Join us for the October edition of the PDF series on 10/17 at 6:30. Moon will be screening with a cocktail pairing as well as lively conversation after the film.
With its evocations of 2001, Silent Running, and Blade Runner, Moon is an homage to classic science fiction that raises fascinating questions about technology and the human condition, questions that are all too relevant still today. As A. O. Scott observed in his review, Moon is “a drama whose central problem is what a single human identity might entail in a world where both cloning and highly exploitative impersonal labor practices have become commonplace.” Intertwining themes of biotechnology, global capitalism, and human identity, Moon forces us to confront difficult questions:
- Is there a place for the human being in advanced technological systems?
- Are we being dehumanized by our technologies?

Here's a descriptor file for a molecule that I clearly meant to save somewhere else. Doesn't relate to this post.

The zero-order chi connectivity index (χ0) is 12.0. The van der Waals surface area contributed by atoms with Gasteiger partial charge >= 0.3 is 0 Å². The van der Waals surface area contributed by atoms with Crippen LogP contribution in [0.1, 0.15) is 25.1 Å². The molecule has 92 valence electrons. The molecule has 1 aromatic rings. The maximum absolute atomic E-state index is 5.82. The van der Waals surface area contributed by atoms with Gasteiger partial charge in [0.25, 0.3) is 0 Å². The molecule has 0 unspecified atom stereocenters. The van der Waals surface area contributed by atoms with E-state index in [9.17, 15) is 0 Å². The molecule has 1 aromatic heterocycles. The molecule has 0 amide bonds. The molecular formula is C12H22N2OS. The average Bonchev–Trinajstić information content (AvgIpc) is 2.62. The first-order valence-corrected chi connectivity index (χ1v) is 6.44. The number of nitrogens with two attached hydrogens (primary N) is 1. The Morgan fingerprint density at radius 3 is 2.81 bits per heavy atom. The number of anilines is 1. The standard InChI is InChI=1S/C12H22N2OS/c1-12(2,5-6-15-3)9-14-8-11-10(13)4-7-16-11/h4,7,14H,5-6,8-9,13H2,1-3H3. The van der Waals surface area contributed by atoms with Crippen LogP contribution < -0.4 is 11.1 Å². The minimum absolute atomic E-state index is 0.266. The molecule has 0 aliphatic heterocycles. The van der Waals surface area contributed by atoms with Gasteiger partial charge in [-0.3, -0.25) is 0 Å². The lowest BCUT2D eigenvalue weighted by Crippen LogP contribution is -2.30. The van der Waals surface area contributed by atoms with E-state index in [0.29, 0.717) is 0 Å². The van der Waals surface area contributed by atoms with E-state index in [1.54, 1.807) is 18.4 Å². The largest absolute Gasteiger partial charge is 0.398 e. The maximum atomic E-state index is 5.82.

- What becomes of us when we’re able to clone human beings?
- What kind of status would human clones enjoy?
- What makes you you, especially as you confront your doppelgänger?
If you’d like to dip your (non-cloned human) toes into some background material exploring some of the philosophical themes raised by Moon, check out some of the following links.
If you’re looking for a more positive and uplifting vision of cloning, you might check out this clip from the terrific BBC series Orphan Black (one of my favorite TV series!). Sarah and her “sestras” perhaps provide a strong antidote to Kass’ argument about the repugnance of cloning.